Perhaps you’ve heard that the Democrat who ran a bad campaign to finish out the late Senator Kennedy’s term lost to the Republican who ran a better campaign. Perhaps you’ve also heard the knells telling us that this signifies the end of the world as we know it. To hear it from some, all opportunity for getting anything done in the Senate is over.
At the very least, it’s common knowledge that health-care reform is in trouble. The New York Times tells us in its headline that “Democrats Regroup on Health After Losing Seat”, and the headline that article had on the RSS feed was more dire: “Democratic Defeat Imperils Health Care Overhaul”.
So, wait, let’s take a step back and look at it again.
First, the “filibuster-proof majority” was a myth to start with. The Democrats relied on “Independent” Joe Lieberman for that, and it’s been clear for some time that he is not on their side. Far from assuring the power to push legislation through, that just enabled Senator Lieberman to muscle things around, at the expense of the Democratic Party.
Second, a filibuster-proof majority is a fragile thing that’s of questionable value. With some exceptions, if an issue is touchy enough that they have to worry about a filibuster, making sure that all the Democrats are signed up to break it requires so much waffling on the substance of the bill, so much damaging compromise and dilution that what they wind up getting through has little left. Indeed, that’s what’s happened with the health-insurance reform bill (it’s about health insurance, not health care), already making it so thin that it looks like a homeopathic remedy.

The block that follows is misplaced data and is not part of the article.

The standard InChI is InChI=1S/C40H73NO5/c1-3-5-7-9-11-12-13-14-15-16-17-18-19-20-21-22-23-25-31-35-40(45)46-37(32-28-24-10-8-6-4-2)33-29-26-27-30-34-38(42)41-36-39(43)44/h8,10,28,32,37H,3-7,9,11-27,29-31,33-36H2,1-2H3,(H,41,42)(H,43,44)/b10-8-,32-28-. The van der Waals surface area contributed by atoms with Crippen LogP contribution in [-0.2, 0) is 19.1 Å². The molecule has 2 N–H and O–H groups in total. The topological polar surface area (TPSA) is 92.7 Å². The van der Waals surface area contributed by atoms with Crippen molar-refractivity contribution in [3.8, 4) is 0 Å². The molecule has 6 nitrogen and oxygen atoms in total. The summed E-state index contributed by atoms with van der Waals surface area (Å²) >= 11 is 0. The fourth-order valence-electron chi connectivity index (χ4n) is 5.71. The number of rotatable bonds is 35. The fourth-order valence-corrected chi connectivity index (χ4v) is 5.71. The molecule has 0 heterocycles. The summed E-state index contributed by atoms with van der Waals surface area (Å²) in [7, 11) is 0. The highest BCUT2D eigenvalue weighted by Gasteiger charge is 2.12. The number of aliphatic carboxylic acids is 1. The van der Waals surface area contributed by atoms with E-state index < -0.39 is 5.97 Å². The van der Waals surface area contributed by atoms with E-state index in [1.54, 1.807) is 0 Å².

These are where attempts to be “bipartisan” go: trying to please everyone means that in the end, we please no one, really.
The effect that the seating of Scott Brown as the new junior senator from Massachusetts will have is not that anything will be derailed, not that all negotiations will break down, and not that the health insurance bill — which Senator Brown has promised to vote against — will founder, but that those with a vision of reforming health insurance may have to make some changes to get it through.
This can actually be their opportunity to make positive changes, as they recognize that they no longer need to coddle the fringe elements who recognized where the situation put them and threatened to kick sand in their faces.
They can now come back with something that will make 52% of the Senate more happy, rather than settling for one that 59% can tolerate.
And if a filibuster comes, then let it. Senator Reid can say, “OK, if you want to talk, talk. We have time. The Senate is now in session 24 hours a day, seven days a week, until we sort this out. Have at it.” And it will last until enough voters in some of the less conservative places (such as Massachusetts) put pressure on their senators to stop getting in the way and go back to getting things done.
A filibuster on this bill will delay things for a short time. But in the end, I’d rather have a better law that took a few extra weeks than some junk that’s of little long-term value, but that allowed our politicians to say “Mission accomplished.”
Sadly, I have no confidence in the Senate Democrats to make this happen.
 That’s not to say that I think the proposed legislation is useless; it clearly has some useful points to it. It will help some people a lot, and everyone a little. It’s just that it’s had some very important points cut out of it, and the problem is that it still doesn’t accomplish what we need: health care for all Americans. Just cover everyone.